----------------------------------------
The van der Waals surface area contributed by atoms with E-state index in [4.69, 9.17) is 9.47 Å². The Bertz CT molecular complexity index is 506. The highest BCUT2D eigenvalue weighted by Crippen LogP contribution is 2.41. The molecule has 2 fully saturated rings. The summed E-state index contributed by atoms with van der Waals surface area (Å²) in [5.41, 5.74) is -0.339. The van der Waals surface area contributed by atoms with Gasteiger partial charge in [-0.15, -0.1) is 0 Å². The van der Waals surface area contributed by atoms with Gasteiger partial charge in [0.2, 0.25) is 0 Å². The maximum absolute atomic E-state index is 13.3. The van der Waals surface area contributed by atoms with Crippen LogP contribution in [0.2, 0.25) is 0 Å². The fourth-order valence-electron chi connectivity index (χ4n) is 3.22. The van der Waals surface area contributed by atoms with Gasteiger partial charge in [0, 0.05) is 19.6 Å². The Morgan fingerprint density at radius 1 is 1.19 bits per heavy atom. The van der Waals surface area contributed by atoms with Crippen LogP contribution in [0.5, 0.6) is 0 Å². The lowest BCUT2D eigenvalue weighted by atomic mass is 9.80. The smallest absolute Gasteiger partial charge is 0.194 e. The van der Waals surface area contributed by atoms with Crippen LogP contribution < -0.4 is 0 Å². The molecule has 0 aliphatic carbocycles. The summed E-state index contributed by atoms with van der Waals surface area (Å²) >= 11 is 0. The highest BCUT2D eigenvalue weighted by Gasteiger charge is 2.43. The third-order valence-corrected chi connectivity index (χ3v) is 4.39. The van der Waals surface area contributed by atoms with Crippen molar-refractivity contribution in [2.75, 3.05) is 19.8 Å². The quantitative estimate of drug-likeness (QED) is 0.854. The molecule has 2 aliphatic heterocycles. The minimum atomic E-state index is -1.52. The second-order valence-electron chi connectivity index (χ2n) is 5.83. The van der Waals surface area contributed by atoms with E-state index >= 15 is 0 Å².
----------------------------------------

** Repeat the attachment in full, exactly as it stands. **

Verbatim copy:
The van der Waals surface area contributed by atoms with E-state index in [4.69, 9.17) is 9.47 Å². The Bertz CT molecular complexity index is 506. The highest BCUT2D eigenvalue weighted by Crippen LogP contribution is 2.41. The molecule has 2 fully saturated rings. The summed E-state index contributed by atoms with van der Waals surface area (Å²) in [5.41, 5.74) is -0.339. The van der Waals surface area contributed by atoms with Gasteiger partial charge in [-0.15, -0.1) is 0 Å². The van der Waals surface area contributed by atoms with Gasteiger partial charge in [0.2, 0.25) is 0 Å². The maximum absolute atomic E-state index is 13.3. The van der Waals surface area contributed by atoms with Crippen LogP contribution in [0.2, 0.25) is 0 Å². The fourth-order valence-electron chi connectivity index (χ4n) is 3.22. The van der Waals surface area contributed by atoms with Gasteiger partial charge in [0, 0.05) is 19.6 Å². The Morgan fingerprint density at radius 1 is 1.19 bits per heavy atom. The van der Waals surface area contributed by atoms with Crippen LogP contribution in [0.5, 0.6) is 0 Å². The lowest BCUT2D eigenvalue weighted by atomic mass is 9.80. The smallest absolute Gasteiger partial charge is 0.194 e. The van der Waals surface area contributed by atoms with Crippen LogP contribution < -0.4 is 0 Å². The molecule has 0 aliphatic carbocycles. The summed E-state index contributed by atoms with van der Waals surface area (Å²) >= 11 is 0. The highest BCUT2D eigenvalue weighted by Gasteiger charge is 2.43. The third-order valence-corrected chi connectivity index (χ3v) is 4.39. The van der Waals surface area contributed by atoms with Crippen molar-refractivity contribution in [2.75, 3.05) is 19.8 Å². The quantitative estimate of drug-likeness (QED) is 0.854. The molecule has 2 aliphatic heterocycles. The minimum atomic E-state index is -1.52. The second-order valence-electron chi connectivity index (χ2n) is 5.83. The van der Waals surface area contributed by atoms with E-state index >= 15 is 0 Å².